Two-year-old Scarlette Walker loves pink. For her January visit to the Hematology Clinic at Dana-Farber/Boston Children’s Cancer and Blood Disorders Center, she wore a shocking pink hat and pink dress. “She picked them out herself,” says her mom, Olivia. She even has a pink alter ego. “She pretends she is a pink helicopter named Dizzy. If you need help, Dizzy comes to the rescue.”
Scarlette has a rare hereditary condition called pyruvate kinase (PK) deficiency, meaning her red blood cells lack the enzyme pyruvate kinase. Without it, her red blood cells cannot make enough energy to hold their shape. Instead, they break apart, resulting in a low red blood cell count or low hemoglobin level, known as hemolytic anemia.
Routine blood transfusions
To remain healthy, Scarlette requires routine blood transfusions. Every nine to 10 weeks, Olivia drives nearly 70 miles from their home to Boston Children’s Hospital, where Scarlette receives her transfusion therapy and is seen regularly by her hematology care team: Dr. Richard Voit, a hematology/oncology fellow, and Dr. Rachael Grace.
Dr. Voit is what Olivia calls, “our frontline guy.” “He has known Scarlette from birth, knows her big picture, how much blood she needs, and what she’ll need next.”
Hematologist Dr. Rachael Grace, director of the Dana-Farber/Boston Children’s Hematology Clinic, is their PK deficiency specialist, a physician-scientist relentlessly exploring new treatment options. “I have a lot to learn about the big picture around PK deficiency and the work Dr. Grace is doing,” says Olivia. “I feel like I’m still just getting started figuring our place in it.”
PK deficiency natural history study
Dr. Grace has been researching PK deficiency for nearly a decade. In 2013, she established an international, multicenter natural history study to collect retrospective and prospective clinical data on patients with PK deficiency. “From that registry, we’ve been able to learn about the wide spectrum of the disease symptoms and identify the frequency and types of complications.”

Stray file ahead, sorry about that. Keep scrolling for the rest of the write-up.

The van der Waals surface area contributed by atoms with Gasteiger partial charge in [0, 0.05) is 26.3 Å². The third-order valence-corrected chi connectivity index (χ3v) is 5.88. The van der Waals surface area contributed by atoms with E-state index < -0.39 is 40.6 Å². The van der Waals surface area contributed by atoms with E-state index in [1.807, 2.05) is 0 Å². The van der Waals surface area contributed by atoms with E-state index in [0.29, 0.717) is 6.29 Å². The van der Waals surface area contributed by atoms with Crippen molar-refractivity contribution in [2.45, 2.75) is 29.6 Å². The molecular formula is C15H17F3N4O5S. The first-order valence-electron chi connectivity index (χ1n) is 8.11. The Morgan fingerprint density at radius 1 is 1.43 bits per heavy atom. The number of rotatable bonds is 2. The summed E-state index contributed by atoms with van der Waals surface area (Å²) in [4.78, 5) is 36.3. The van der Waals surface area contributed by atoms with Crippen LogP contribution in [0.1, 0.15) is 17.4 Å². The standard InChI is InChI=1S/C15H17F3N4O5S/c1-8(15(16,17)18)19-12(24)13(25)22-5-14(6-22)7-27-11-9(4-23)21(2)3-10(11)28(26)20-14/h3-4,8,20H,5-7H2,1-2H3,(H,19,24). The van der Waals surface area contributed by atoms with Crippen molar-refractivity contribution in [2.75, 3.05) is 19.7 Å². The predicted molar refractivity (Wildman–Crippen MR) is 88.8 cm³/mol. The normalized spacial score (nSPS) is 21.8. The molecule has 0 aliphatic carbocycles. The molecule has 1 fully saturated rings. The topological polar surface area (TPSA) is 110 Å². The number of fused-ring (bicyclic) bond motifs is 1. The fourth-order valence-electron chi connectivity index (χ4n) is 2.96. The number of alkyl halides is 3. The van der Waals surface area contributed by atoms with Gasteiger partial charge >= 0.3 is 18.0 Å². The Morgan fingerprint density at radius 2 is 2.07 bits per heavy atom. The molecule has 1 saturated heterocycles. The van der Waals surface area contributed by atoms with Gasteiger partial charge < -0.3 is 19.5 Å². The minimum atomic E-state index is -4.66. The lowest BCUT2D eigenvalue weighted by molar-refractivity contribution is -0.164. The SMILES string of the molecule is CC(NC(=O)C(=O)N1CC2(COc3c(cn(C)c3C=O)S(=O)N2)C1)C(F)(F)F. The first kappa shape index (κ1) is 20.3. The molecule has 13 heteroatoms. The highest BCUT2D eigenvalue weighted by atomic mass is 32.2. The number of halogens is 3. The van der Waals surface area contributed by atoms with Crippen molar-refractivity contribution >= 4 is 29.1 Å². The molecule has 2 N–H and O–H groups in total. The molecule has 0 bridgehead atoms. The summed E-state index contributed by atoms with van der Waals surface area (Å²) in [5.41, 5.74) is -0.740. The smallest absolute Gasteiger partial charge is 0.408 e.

On the tails of Dr. Grace’s natural history study, the Pyruvate Kinase Deficiency Global Longitudinal Registry (PEAK Registry), sponsored by Agios Pharmaceuticals, Inc., of Cambridge, Massachusetts, opened in 2018. This registry allows Boston Children’s and other institutions to continue to follow patients up to 11 years out from when they first enrolled in the natural history study. Also, with expansion into Australia and Asia, it enables more individuals from around the globe to participate.
“Because PK deficiency is so rare, I thought it would be hard to find patients for the registry,” says Dr. Grace. “But doctors with patients with PK deficiency were very interested in having their patients participate and individuals and families affected by PK deficiency sought out participation, because we don’t know enough about this disease.”
New drug being studied
In addition to the PEAK Registry, Agios has developed mitapivat (AG-348), a drug which was in preclinical studies when Dr. Grace was first introducing the registry. Now, there have not only been healthy volunteer studies, but also a recently-published phase 2 study and two actively-recruiting phase 3 studies.